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Sorting citizens: Differentiated citizenship education in Singapore

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Using Singapore as a case study, this paper examines how the discourses of democratic elitism and meritocracy help allocate different citizen roles to students and define the nature of the social studies citizenship education programmes for different educational tracks. While the Singapore education system is not unique in its stratification of students into distinct educational tracks with diverse educational outcomes, it is one of the very few countries with explicitly differentiated formal national citizenship curricula for students from different educational tracks. Students are formally allocated different citizenship roles and responsibilities according to the hierarchy defined by the state. Three distinct roles can be identified: (1) elite cosmopolitan leaders; (2) globally-oriented but locally-rooted mid-level executives and workers; and (3) local ‘heartlander’ followers. To cater to these different citizen roles, the three programmes encompass significantly different curricular goals, content, modes of assessment, civic skills, and values. The findings indicate that only the elite students have access to citizenship education that promotes democratic enlightenment and political engagement. The social studies curriculum for students in the vocational track, in contrast, focuses almost exclusively on imparting a pre-determined body of knowledge and set of values deemed necessary for academically low-achieving students.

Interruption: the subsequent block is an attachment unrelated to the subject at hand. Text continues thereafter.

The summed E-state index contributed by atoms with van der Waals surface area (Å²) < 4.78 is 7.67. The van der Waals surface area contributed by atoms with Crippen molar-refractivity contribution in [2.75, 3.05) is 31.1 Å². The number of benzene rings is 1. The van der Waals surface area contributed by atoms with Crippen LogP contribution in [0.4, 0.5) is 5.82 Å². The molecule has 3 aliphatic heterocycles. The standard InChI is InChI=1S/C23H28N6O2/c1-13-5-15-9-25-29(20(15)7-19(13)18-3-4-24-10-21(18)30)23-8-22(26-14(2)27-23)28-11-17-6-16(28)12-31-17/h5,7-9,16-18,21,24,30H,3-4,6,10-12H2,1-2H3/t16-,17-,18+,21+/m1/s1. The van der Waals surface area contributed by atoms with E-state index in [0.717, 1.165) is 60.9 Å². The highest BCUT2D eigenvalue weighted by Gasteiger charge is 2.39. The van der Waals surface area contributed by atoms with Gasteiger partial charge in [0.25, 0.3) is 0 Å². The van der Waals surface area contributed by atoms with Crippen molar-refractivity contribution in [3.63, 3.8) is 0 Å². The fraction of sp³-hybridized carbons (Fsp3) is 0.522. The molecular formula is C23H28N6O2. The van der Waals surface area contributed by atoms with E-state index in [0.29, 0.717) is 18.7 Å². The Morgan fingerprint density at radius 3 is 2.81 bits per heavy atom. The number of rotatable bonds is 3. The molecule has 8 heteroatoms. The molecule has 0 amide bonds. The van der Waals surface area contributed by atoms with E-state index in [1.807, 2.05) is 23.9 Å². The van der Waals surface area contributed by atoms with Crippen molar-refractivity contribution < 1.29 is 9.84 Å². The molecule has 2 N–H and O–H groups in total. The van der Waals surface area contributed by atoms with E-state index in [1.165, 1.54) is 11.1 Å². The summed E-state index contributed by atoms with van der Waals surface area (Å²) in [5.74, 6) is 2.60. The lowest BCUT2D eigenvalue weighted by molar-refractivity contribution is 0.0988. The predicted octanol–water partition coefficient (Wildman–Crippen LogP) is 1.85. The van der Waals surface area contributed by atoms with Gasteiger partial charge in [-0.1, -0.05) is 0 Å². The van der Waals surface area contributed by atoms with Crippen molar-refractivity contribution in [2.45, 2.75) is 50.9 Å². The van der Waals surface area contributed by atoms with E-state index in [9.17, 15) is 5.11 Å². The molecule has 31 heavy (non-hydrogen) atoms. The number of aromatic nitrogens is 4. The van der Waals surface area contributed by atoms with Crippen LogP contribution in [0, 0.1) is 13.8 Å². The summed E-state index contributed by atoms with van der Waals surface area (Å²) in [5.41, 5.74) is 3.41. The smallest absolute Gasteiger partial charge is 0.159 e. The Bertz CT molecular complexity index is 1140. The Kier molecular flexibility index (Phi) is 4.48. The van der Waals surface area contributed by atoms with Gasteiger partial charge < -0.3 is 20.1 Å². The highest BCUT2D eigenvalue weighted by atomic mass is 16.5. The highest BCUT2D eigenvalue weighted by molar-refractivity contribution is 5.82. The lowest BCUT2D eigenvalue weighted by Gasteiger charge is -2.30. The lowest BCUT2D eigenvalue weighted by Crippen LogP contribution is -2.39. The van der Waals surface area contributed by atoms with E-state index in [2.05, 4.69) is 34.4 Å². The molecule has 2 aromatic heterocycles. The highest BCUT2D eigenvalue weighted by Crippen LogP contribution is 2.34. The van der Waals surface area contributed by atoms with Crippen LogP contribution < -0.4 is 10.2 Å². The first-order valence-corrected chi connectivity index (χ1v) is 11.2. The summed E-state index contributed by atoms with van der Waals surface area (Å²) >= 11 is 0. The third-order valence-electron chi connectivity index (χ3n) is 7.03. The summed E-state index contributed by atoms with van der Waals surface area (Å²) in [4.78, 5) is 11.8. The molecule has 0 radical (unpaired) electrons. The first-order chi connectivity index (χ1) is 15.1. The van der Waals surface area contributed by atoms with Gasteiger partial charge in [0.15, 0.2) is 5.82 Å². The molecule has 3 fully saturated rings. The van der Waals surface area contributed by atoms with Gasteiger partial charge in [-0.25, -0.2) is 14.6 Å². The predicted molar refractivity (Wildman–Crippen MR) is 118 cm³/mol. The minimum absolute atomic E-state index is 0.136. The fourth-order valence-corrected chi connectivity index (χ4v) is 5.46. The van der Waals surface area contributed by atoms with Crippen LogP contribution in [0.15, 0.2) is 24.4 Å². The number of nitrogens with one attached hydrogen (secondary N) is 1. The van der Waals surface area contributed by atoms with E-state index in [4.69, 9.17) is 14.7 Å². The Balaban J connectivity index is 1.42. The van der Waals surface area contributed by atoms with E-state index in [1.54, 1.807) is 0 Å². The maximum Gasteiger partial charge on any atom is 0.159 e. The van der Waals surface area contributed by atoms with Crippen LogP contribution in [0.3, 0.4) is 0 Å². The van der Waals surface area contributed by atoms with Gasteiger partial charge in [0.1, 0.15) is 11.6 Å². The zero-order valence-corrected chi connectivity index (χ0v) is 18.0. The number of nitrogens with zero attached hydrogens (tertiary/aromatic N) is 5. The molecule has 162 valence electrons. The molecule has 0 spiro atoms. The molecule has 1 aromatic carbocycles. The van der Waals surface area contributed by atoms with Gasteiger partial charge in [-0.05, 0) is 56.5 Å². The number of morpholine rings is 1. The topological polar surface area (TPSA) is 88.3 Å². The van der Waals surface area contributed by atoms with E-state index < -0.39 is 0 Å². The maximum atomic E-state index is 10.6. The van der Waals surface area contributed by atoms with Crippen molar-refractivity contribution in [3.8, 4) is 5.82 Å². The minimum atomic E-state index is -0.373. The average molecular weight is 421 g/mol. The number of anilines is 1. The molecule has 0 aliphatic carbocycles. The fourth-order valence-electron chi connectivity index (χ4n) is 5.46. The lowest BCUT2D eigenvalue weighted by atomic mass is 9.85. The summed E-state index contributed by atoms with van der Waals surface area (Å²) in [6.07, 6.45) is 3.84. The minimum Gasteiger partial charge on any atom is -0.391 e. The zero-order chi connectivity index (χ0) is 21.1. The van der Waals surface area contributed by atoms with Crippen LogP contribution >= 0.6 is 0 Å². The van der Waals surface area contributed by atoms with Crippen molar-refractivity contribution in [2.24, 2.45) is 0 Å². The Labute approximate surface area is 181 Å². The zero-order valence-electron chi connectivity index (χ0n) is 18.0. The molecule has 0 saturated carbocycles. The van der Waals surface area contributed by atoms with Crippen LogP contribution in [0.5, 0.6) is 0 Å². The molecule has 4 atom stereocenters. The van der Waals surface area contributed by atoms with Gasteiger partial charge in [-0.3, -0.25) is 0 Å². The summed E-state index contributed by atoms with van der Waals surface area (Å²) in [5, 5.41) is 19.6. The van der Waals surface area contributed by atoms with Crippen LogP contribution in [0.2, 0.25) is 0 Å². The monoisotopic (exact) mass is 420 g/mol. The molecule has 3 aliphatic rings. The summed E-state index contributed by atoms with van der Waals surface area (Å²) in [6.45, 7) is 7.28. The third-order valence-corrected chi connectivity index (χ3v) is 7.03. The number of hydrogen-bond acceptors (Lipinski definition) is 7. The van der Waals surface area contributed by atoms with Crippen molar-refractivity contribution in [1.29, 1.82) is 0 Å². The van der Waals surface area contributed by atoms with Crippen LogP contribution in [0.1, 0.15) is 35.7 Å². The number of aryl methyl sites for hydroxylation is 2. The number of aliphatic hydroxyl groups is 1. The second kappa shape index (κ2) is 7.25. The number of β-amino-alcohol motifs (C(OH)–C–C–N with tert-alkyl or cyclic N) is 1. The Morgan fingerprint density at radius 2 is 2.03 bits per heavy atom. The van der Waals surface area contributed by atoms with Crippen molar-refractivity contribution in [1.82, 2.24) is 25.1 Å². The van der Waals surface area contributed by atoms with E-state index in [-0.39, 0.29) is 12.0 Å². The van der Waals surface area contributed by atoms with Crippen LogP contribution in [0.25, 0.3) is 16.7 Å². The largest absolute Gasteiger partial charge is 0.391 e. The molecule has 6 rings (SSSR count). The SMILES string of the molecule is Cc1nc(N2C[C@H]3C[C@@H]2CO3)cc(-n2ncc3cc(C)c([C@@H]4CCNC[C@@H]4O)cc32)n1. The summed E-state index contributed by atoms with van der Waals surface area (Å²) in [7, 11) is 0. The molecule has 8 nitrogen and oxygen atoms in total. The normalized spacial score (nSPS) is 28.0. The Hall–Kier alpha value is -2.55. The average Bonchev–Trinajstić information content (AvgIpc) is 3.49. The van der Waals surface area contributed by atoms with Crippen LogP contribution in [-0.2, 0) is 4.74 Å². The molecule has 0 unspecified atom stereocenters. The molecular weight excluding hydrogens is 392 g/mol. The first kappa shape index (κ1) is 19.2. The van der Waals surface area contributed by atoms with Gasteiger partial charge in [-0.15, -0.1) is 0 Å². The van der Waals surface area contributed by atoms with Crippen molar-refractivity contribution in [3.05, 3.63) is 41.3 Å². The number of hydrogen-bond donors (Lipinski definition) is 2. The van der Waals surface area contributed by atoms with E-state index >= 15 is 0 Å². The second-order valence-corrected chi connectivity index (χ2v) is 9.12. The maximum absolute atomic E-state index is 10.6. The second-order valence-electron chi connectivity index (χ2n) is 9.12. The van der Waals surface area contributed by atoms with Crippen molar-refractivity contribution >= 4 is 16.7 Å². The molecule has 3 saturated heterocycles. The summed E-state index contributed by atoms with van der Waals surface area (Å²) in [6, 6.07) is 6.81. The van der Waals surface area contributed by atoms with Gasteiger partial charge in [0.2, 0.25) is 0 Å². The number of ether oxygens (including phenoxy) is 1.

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Keywords: access to education; achievement gap; citizenship education; democratic education

Document Type: Research Article

Affiliations: Humanities and Social Studies Education Academic Group, National Institute of Education, Nanyang Technological University, 1Nanyang Walk, Singapore637616,

Publication date: 2012-06-01

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